by David Hudnall. Courtesy of Yahoo News.
Urbavore is now the largest urban farm in Kansas City.
They grow all kinds of crops at Urbavore. Blueberries, strawberries, tomatoes, eggplant, potatoes, garlic, green onions. There are pear trees and apple trees. There is an insectary garden filled with native plants and wildflowers. They have hundreds of chickens and 17 pigs, which they rotate around the grounds every few weeks in a pasture-based system that better preserves the soil beneath them.
Urbavore had long sold their food at local farmers markets. But during COVID-19, they started posting their offerings online. Now, instead of hauling all those fruits and veggies to a market every week, approximately 100 customers come to them, picking up orders at the farm entrance on Thursdays between 4 and 7 p.m.
They also purchased Compost Collective KC during the pandemic, in 2021, increasing the traffic along 55th Terrace at Urbavore’s south entrance.
These two new developments are part of what has drawn the ire of the neighbors.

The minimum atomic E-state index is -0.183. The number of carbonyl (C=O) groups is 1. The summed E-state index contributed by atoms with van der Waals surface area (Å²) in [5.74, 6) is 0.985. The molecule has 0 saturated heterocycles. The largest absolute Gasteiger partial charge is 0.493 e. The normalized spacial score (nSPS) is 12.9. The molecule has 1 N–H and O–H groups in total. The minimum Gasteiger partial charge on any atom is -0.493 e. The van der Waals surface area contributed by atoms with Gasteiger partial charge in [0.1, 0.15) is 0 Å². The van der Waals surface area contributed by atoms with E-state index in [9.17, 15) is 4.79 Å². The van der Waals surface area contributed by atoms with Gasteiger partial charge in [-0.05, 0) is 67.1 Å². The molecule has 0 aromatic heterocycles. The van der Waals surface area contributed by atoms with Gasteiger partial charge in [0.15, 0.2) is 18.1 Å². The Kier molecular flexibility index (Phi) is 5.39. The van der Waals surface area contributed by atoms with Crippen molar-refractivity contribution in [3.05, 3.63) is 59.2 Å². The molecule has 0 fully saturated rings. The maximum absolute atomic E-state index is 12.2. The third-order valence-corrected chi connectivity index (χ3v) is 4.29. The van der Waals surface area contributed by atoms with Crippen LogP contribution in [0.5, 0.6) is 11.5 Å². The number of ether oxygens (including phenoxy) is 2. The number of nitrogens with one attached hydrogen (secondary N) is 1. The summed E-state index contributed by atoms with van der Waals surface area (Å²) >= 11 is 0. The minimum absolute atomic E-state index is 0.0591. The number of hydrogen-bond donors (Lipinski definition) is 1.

A visit from a City Planning and Development inspector last month yielded four violations for Urbavore.
Urbavore has appealed all four violations with the Board of Zoning Appeals. But it is the last violation, about their composting operation, that has [Urbavore] particularly concerned.
Ami Freeberg with Cultivate KC said the city’s recent targeting of a self-sustaining organic farm like Urbavore seems at odds with the Kansas City Regional Climate Action Plan, which the City Council passed last year.
“Two key aspects of that plan are food waste reduction and producing more food locally, both of which Urbavore is doing a great job of,” Freeberg said. “So for the city to be saying these are important values and then at the same time undermining the work being done in the community that supports that, it doesn’t really make sense.”